In keeping with the 2011 Federal Emergency Management Agency (FEMA) Whole Community Approach to Disaster Preparedness directives, membership in the Wood/Wirt County LEPC is as inclusive as possible, engaging and involving all interested parties within our communities. All of the LEPC meetings are open to the public, and members of area business, industry, and the community at large are encouraged to become active in the meetings and other activities of the Committee.

A brief review of our Member List will provide you with an understanding of the various agencies and businesses represented on the Committee.

Our Mission

The mission of the Combined Wood and Wirt County Local Emergency Planning Committee is to bring together elected and appointed city and county officials, emergency responders, and other concerned parties to develop, test, maintain, and publish plans for the prevention and mitigation of, and timely response to, “All Hazards” emergencies for the safety and security of the citizens of our counties.

What Does the LEPC Do?

A brief explanation of the process that is known as the “Emergency Management Cycle” is in order. The Emergency Management Cycle consists of four phases:

• Mitigation/Prevention: Activities which are designed to either prevent the occurrence of an emergency or minimize the potentially adverse effects of an emergency, including zoning/building code ordinances and enforcement of land use regulations.

• Planning/Preparedness: Activities, programs, and systems which exist prior to an emergency and are used to support and enhance response to an emergency or disaster. Public education, planning, training, and exercising are among the activities conducted under this phase.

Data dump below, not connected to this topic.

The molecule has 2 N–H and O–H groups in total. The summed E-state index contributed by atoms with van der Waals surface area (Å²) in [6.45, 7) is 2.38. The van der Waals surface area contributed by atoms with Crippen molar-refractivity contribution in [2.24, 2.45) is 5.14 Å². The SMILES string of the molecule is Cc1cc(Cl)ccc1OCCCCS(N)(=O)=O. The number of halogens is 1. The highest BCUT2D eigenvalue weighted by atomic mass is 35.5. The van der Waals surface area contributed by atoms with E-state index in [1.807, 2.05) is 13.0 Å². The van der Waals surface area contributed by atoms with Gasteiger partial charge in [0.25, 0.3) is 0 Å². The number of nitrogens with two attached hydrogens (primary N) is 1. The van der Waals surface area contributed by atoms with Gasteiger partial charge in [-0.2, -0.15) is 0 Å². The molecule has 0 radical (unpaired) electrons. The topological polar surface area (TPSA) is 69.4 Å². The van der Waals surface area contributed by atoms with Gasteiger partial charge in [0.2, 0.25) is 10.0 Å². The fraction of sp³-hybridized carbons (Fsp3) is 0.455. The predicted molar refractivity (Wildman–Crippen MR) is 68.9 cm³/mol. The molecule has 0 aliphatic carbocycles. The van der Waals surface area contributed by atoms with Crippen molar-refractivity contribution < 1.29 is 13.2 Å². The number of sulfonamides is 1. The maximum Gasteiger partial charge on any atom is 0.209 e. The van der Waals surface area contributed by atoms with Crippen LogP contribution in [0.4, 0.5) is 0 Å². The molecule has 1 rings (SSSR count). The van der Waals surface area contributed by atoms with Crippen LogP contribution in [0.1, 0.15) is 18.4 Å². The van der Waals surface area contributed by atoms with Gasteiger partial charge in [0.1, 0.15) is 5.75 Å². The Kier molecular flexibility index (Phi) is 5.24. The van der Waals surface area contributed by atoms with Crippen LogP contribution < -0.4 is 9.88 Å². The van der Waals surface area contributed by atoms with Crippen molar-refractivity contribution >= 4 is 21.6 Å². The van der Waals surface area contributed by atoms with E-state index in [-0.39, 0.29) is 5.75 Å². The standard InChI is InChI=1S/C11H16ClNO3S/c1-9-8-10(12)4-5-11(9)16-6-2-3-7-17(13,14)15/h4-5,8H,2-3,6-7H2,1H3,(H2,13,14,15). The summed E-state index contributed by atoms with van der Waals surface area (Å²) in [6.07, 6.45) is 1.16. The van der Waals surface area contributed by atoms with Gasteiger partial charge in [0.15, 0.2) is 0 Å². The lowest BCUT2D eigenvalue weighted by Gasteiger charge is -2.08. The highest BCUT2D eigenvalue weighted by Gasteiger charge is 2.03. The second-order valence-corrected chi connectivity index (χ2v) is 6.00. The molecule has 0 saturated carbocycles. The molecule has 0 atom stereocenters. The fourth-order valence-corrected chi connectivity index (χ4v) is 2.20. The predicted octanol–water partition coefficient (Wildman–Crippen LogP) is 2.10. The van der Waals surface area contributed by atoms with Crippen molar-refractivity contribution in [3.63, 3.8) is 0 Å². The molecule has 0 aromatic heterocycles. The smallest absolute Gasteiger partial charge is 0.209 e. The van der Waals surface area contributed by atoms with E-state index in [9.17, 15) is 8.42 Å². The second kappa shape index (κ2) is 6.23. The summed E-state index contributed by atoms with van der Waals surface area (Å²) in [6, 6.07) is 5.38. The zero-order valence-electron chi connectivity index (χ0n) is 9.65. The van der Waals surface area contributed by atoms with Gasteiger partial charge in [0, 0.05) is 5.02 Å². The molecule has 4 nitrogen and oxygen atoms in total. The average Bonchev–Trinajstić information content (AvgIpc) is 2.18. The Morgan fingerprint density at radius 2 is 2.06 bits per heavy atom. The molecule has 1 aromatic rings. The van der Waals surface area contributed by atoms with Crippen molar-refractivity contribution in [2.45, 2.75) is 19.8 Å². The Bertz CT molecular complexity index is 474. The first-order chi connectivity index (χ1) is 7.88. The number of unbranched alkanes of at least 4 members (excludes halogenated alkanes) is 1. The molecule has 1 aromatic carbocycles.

• Response: Activities and programs designed to address the immediate effects of the onset of an emergency or disaster and help to reduce casualties and damage, and to speed recovery. Coordination, Warning, Evacuation, and Mass Care are examples of Response.

• Recovery: Activities involving restoring systems to normal. Recovery actions are taken to assess damage and return vital life support systems to minimum operating standards; long term recovery may continue for many years.

The LEPC is primarily engaged in the planning/preparedness phase of the cycle, and our goal is to anticipate, plan and train for, prevent where possible, and minimize the effects of “all hazards” emergency events whether they come from natural causes (like severe weather and earthquakes), man-made causes (transportation accidents, chemical or radiation accidents, criminal or terrorist activity), or infections diseases (like flu epidemics). The committee also prepares plans for the remaining three phases of the Emergency Management Cycle.

Beginning mid-year 2011, the Federal government through FEMA requires each county to plan and execute a minimum of four disaster training exercises each year. The LEPC develops those exercise plans, monitors the exercises, and then evaluates the results of those exercises and makes recommendations to all agencies based upon those results. In short, the exercises help all of your local government agencies test their contingency and response plans, tell us where our strengths and weaknesses lie, and help us improve the overall safety, security, and preparedness of our community.

LEPC meetings are held bi-monthly in the Parkersburg City Building and are open to the public.


Committee  Info Meeting  Info

West Virginia LEPC Newsletters
 

Most of our forms and documents will require you to have a pdf reader, such as Adobe Acrobat Reader, installed. If you don't already have it, you can download it free by clicking here or on the Adobe logo.

Last updated Wednesday January 11, 2012 03:08 PM